28013 - History of Philosophy (LM)

Course Unit Page

SDGs

This teaching activity contributes to the achievement of the Sustainable Development Goals of the UN 2030 Agenda.

Quality education Decent work and economic growth Reduced inequalities

Academic Year 2021/2022

Learning outcomes

The course aims to provide general and at the same time in-depth knowledge of the history of modern and contemporary philosophical thought. The lessons will focus on specific themes, contextualising their analysis in the context of long-term traditions. The aim of the course is to put the student in a position to face the reading of classical texts independently and to orient himself among the main interpretative and historiographical lines.

Course contents

Philosophy as history, history as philosophy

 Variations on progress and secularization

 By reading classics of modern and contemporary philosophy and economic theory (such as Bossuet, Hume, Smith, Hegel, Carl Menger and Hayek), the course will address some crucial issues of reflection on the logic of the historical process. The idea that human history is governed by a logic that transcends the conscious will of individuals and communities seems to constitute a tenacious trait-d’union between the secular (immanentistic) perspective and the traditional vision, centered on the providentialist scheme. The study of the texts will focus on the elements of continuity and fracture, focusing on the establishment of the spontaneous order paradigm.

 

Class schedule

Monday, Wednesday, 3-5 pm, classroom I, via Zamboni, 38 (and, on line, via Teams)

Tuesday, 3-5 pm, classroom IV, via Zamboni, 38 (and, on line, via Teams)

 

Starting date of the lectures

September 20, 2021

Readings/Bibliography


1. Basic texts (two of your choice)

David Hume, Dialoghi sulla religione naturale, Laterza, Roma-Bari 1994

Adam Ferguson, Saggio sulla storia della società civile, Vallecchi, Firenze 1973

Adam Smith, Lezioni sulla “Jurisprudence” 1763-64, in Id., Lezioni di Glasgow, a cura di Enzo Pesciarelli, Giuffrè, Milano 1989, pp. 507-733

Immanuel Kant, Scritti di storia, politica e diritto, a cura di Filippo Gonnelli, Laterza, Roma-Bari 1999

G.W. Friedrich Hegel, Lezioni sulla filosofia della storia, Laterza, Roma-Bari 2003

Carl Menger, Sul metodo delle scienze sociali, a cura di Raimondo Cubeddu, liberilibri, Macerata 1996

Friedrich A. von Hayek, Legge, legislazione e libertà, il Saggiatore, Milano 1986

 

2. Texts commented in class (at the end of the course made available online in Teaching materials)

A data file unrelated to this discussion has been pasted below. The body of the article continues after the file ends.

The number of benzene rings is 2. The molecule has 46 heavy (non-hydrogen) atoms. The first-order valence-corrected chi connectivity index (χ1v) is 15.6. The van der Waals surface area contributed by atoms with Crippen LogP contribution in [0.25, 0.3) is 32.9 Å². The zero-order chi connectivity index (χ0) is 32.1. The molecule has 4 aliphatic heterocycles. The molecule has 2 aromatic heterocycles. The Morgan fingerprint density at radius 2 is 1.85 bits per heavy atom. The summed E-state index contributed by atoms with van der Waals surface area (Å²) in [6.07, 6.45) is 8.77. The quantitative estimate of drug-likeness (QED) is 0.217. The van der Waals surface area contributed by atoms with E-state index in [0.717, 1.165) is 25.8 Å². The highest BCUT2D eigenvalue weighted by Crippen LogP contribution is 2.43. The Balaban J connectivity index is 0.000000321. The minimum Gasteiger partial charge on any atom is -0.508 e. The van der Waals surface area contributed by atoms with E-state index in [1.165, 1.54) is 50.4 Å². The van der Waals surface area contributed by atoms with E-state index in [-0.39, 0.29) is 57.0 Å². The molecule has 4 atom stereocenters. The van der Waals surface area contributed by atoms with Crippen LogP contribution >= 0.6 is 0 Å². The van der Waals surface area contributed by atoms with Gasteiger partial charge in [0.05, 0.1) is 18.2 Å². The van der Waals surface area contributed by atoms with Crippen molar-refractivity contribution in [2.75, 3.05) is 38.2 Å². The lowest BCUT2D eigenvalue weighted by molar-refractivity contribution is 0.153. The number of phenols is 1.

3. Secondary literature (two of your choice)

Karl Löwith, Significato e fine della storia. I presupposti teologici della filosofia della storia (1949), il Saggiatore, Milano 1989

Ronald L. Meek, Il cattivo selvaggio (1976), il Saggiatore, Milano 1981

Albert Otto Hirschman, Le passioni e gli interessi. Argomenti politici in favore del capitalismo prima del suo trionfo (1977), Feltrinelli, Milano 1979

Reinhart Koselleck, Futuro passato. Per una semantica dei tempi storici (1979), Marietti, Genova 1980

Otto Mayr, La bilancia e l’orologio. Libertà e autorità nel pensiero politico dell’Europa moderna (1970), il Mulino, Bologna 1988

Alberto Burgio, Strutture e catastrofi. Kant, Hegel, Marx, Editori Riuniti, Roma 2000

Massimo Mori, Libertà, necessità, determinismo, il Mulino, Bologna 2001

Stefano Fiori, Ordine, mano invisibile, mercato. Una rilettura di Adam Smith, Utet, Torino 2001

Alberto Burgio, Il sogno di una cosa. Per Marx, DeriveApprodi, Roma 2018

 

4. Institutional part

For the purposes of the examination, the knowledge of the fundamental authors of the history of philosophy between the  sixteenth and nineteenth centuries will be required (see the list below).

List of authors to prepare for the exam:

Bruno, Machiavelli, Bacone, Descartes, Hobbes, Spinoza, Locke, Leibniz, Montesquieu, Vico, Hume, Voltaire, Diderot, Rousseau, Kant, Fichte, Schelling, Hegel, Marx, Kierkegaard, Schopenhauer, Nietzsche, Croce, Wittgenstein, Husserl, Heidegger, Sartre, Lukács, la Scuola di Francoforte, Foucault, Arendt.

Those who have already taken the exam of History of Modern Philosophy with prof. Burgio or prof. Donna, and History of Philosophy B with Prof. F. Cerrato do not have to take the exam on this part of the program.


The program is the same for attending and non-attending students. 
Thus, for everyone, the exam interview will also focus on the subject covered in class.

 

Teaching methods

Frontal lectures with discussion in class of the crucial issues.

Assessment methods

The final oral exam focuses on the program’s material.

It usually takes place at the Professor’s office (via Zamboni, 38 - 5.08); due to the health emergency, exams may take place remotely on the Teams platform.

The evaluation considers the degree of learning of the fundamental notions, the level of the argumentative competence, expressive property and the critical skills of candidates.

On the basis of these parameters an overall evaluation in thirtieths is expressed, according to the following judgment criteria:

18-21 Sufficient

22-25 Average

26-28 Good-Very Good

29-30 Excellent.

Office hours

See the website of Alberto Burgio